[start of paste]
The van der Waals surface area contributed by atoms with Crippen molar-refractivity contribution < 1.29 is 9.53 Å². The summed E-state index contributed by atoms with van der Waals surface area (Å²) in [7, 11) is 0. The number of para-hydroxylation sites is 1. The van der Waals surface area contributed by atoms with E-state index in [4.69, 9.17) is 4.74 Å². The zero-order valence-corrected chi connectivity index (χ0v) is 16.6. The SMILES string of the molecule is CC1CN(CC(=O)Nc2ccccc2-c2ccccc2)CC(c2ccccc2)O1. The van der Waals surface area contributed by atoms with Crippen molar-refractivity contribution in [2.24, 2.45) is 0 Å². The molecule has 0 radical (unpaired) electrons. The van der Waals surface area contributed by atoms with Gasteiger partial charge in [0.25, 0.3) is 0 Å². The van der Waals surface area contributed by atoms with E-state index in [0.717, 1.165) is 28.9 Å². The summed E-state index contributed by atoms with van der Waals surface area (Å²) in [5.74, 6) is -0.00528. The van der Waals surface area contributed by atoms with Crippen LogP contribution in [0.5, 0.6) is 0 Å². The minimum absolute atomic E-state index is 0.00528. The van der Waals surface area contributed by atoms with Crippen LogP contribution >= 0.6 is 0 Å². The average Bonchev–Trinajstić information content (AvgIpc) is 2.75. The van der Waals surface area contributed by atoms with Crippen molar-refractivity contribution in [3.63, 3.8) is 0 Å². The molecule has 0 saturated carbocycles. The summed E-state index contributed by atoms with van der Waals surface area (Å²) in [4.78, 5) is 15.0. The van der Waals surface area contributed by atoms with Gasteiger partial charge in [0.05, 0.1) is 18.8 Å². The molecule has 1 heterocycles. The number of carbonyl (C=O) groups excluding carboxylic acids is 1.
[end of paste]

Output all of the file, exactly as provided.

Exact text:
The van der Waals surface area contributed by atoms with Crippen molar-refractivity contribution < 1.29 is 9.53 Å². The summed E-state index contributed by atoms with van der Waals surface area (Å²) in [7, 11) is 0. The number of para-hydroxylation sites is 1. The van der Waals surface area contributed by atoms with E-state index in [4.69, 9.17) is 4.74 Å². The zero-order valence-corrected chi connectivity index (χ0v) is 16.6. The SMILES string of the molecule is CC1CN(CC(=O)Nc2ccccc2-c2ccccc2)CC(c2ccccc2)O1. The van der Waals surface area contributed by atoms with Crippen molar-refractivity contribution in [2.24, 2.45) is 0 Å². The molecule has 0 radical (unpaired) electrons. The van der Waals surface area contributed by atoms with Gasteiger partial charge in [0.25, 0.3) is 0 Å². The van der Waals surface area contributed by atoms with E-state index in [0.717, 1.165) is 28.9 Å². The summed E-state index contributed by atoms with van der Waals surface area (Å²) in [5.74, 6) is -0.00528. The van der Waals surface area contributed by atoms with Crippen LogP contribution in [0.5, 0.6) is 0 Å². The minimum absolute atomic E-state index is 0.00528. The van der Waals surface area contributed by atoms with Crippen LogP contribution >= 0.6 is 0 Å². The average Bonchev–Trinajstić information content (AvgIpc) is 2.75. The van der Waals surface area contributed by atoms with Crippen molar-refractivity contribution in [3.63, 3.8) is 0 Å². The molecule has 0 saturated carbocycles. The summed E-state index contributed by atoms with van der Waals surface area (Å²) in [4.78, 5) is 15.0. The van der Waals surface area contributed by atoms with Gasteiger partial charge in [0.05, 0.1) is 18.8 Å². The molecule has 1 heterocycles. The number of carbonyl (C=O) groups excluding carboxylic acids is 1.